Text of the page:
As the home became, essentially, a one-woman operation, something smaller and more efficient was needed. Sprawling Victorian estates with huge porches, servant's quarters, parlors, conservatories, and so on, became utterly impractical for many middle class families. Instead, the small, efficiently designed Arts & Crafts inspired home served their purposes much more effectively. Adornments were minimal, inside and out, and landscaping was inspired by nature itself - that is, native plants were used and often allowed to grow with near abandon, sometimes in intimate contact with the home's foundation. The "wild garden" was born.

Defining the Arts & Crafts style is difficult to do with much precision or consistency, but here are some common tendencies: vertical and often elongated forms, clean lines, repetitive design, and (not always present) a neo-Gothic tone.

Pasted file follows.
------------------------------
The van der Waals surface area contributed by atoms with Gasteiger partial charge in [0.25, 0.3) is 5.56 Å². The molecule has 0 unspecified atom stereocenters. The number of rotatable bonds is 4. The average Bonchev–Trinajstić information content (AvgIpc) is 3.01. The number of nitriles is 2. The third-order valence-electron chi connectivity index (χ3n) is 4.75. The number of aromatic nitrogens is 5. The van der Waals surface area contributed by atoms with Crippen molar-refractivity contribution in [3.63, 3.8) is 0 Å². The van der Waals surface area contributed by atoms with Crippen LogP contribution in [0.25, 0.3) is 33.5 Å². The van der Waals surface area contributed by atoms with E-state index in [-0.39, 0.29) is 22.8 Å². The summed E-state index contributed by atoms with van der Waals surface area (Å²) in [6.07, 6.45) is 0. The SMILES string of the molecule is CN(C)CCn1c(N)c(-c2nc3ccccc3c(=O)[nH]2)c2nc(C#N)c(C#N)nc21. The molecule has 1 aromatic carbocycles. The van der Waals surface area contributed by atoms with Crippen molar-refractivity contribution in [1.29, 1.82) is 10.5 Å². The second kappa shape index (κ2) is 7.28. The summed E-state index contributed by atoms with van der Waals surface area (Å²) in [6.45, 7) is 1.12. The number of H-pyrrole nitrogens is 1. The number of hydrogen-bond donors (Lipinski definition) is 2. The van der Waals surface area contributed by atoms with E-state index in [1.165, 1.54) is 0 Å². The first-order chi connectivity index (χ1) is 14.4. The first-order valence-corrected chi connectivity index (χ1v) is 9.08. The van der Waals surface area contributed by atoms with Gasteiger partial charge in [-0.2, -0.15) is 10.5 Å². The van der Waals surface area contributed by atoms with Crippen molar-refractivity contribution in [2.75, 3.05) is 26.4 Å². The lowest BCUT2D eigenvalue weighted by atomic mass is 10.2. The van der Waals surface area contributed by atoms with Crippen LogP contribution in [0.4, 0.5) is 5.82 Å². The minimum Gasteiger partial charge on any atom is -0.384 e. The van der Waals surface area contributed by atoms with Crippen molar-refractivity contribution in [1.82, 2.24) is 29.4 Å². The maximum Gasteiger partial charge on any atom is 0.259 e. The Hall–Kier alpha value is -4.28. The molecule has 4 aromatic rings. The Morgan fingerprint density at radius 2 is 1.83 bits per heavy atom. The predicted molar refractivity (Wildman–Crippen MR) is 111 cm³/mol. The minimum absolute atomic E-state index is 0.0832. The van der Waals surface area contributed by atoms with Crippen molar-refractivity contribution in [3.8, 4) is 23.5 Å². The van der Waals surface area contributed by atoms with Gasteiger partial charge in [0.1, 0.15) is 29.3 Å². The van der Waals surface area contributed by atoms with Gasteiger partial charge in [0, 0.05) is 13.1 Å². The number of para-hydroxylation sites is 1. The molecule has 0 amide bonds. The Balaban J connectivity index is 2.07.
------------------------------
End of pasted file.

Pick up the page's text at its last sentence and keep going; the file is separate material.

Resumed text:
Here's a Craftsmen house from a catalog:

A book colonnade from a Craftsmen interior:

And a lamp:

The more Arts & Crafts examples you see, the better you'll be at spotting the books, etc., that will pertain to the movement - and bring you the biggest profits. We have the good fortune of living in the midst of an A & C revival in America. There's enormous appeal in this stuff, and there's still a lot of it around. Take advantage of it while it lasts. Today's Premium Content will show you how.

Questions or comments?
Contact the editor, Craig Stark

| Forum | Store | Publications | BookLinks | BookSearch | BookTopics | Archives | Advertise | AboutUs | ContactUs | Search Site | Site Map | Google Site Map

Store - Specials | BookHunt | BookShelf | Gold Edition & BookThink's Quarterly Market Report | DomainsForSale | BookThinker newsletter - free

Copyright 2003-2011 by BookThink LLC

Enter Book Title or ISBN

Powered by FetchBook.Info
New & Used Books